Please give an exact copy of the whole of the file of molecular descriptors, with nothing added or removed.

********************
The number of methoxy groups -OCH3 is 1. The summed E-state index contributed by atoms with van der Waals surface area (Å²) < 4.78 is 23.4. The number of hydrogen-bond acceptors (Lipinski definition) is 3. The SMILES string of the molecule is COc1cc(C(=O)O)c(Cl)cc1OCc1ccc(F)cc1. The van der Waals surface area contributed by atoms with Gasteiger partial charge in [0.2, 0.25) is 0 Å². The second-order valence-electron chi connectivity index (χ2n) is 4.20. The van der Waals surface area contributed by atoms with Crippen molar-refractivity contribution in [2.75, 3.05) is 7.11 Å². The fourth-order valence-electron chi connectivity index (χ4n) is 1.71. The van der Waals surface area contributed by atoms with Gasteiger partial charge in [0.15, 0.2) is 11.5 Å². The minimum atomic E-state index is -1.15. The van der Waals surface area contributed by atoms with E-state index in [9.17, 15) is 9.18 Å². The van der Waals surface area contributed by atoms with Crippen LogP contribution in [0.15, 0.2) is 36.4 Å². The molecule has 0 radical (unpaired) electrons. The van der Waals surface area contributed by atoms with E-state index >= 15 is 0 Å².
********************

The number of methoxy groups -OCH3 is 1. The summed E-state index contributed by atoms with van der Waals surface area (Å²) < 4.78 is 23.4. The number of hydrogen-bond acceptors (Lipinski definition) is 3. The SMILES string of the molecule is COc1cc(C(=O)O)c(Cl)cc1OCc1ccc(F)cc1. The van der Waals surface area contributed by atoms with Gasteiger partial charge in [0.2, 0.25) is 0 Å². The second-order valence-electron chi connectivity index (χ2n) is 4.20. The van der Waals surface area contributed by atoms with Crippen molar-refractivity contribution in [2.75, 3.05) is 7.11 Å². The fourth-order valence-electron chi connectivity index (χ4n) is 1.71. The van der Waals surface area contributed by atoms with Gasteiger partial charge in [0.15, 0.2) is 11.5 Å². The minimum atomic E-state index is -1.15. The van der Waals surface area contributed by atoms with E-state index in [9.17, 15) is 9.18 Å². The van der Waals surface area contributed by atoms with Crippen LogP contribution in [0.15, 0.2) is 36.4 Å². The molecule has 0 radical (unpaired) electrons. The van der Waals surface area contributed by atoms with E-state index >= 15 is 0 Å².